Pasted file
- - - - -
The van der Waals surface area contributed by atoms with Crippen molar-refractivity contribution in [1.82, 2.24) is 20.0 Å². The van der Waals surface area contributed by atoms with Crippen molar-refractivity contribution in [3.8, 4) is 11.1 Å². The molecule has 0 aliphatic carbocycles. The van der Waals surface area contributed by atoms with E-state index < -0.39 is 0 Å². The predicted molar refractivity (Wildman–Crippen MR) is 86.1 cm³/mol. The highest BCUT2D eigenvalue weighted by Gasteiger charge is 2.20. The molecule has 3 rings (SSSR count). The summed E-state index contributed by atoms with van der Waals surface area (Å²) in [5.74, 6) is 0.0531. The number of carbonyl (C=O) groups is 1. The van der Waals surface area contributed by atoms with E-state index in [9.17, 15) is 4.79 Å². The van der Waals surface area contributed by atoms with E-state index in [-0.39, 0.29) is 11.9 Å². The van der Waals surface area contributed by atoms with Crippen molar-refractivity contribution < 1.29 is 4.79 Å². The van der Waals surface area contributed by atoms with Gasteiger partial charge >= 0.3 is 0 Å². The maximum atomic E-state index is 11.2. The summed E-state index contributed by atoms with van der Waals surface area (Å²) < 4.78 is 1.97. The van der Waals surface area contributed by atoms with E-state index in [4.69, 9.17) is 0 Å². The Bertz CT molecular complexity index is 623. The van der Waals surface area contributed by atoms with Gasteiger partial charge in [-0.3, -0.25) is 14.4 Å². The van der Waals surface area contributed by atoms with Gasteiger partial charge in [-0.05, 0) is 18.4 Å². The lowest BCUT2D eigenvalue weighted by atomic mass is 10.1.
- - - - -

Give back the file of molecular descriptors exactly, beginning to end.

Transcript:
The van der Waals surface area contributed by atoms with Crippen molar-refractivity contribution in [1.82, 2.24) is 20.0 Å². The van der Waals surface area contributed by atoms with Crippen molar-refractivity contribution in [3.8, 4) is 11.1 Å². The molecule has 0 aliphatic carbocycles. The van der Waals surface area contributed by atoms with E-state index < -0.39 is 0 Å². The predicted molar refractivity (Wildman–Crippen MR) is 86.1 cm³/mol. The highest BCUT2D eigenvalue weighted by Gasteiger charge is 2.20. The molecule has 3 rings (SSSR count). The summed E-state index contributed by atoms with van der Waals surface area (Å²) in [5.74, 6) is 0.0531. The number of carbonyl (C=O) groups is 1. The van der Waals surface area contributed by atoms with E-state index in [9.17, 15) is 4.79 Å². The van der Waals surface area contributed by atoms with E-state index in [-0.39, 0.29) is 11.9 Å². The van der Waals surface area contributed by atoms with Crippen molar-refractivity contribution < 1.29 is 4.79 Å². The van der Waals surface area contributed by atoms with Gasteiger partial charge >= 0.3 is 0 Å². The maximum atomic E-state index is 11.2. The summed E-state index contributed by atoms with van der Waals surface area (Å²) < 4.78 is 1.97. The van der Waals surface area contributed by atoms with E-state index in [4.69, 9.17) is 0 Å². The Bertz CT molecular complexity index is 623. The van der Waals surface area contributed by atoms with Gasteiger partial charge in [-0.3, -0.25) is 14.4 Å². The van der Waals surface area contributed by atoms with Gasteiger partial charge in [-0.05, 0) is 18.4 Å². The lowest BCUT2D eigenvalue weighted by atomic mass is 10.1.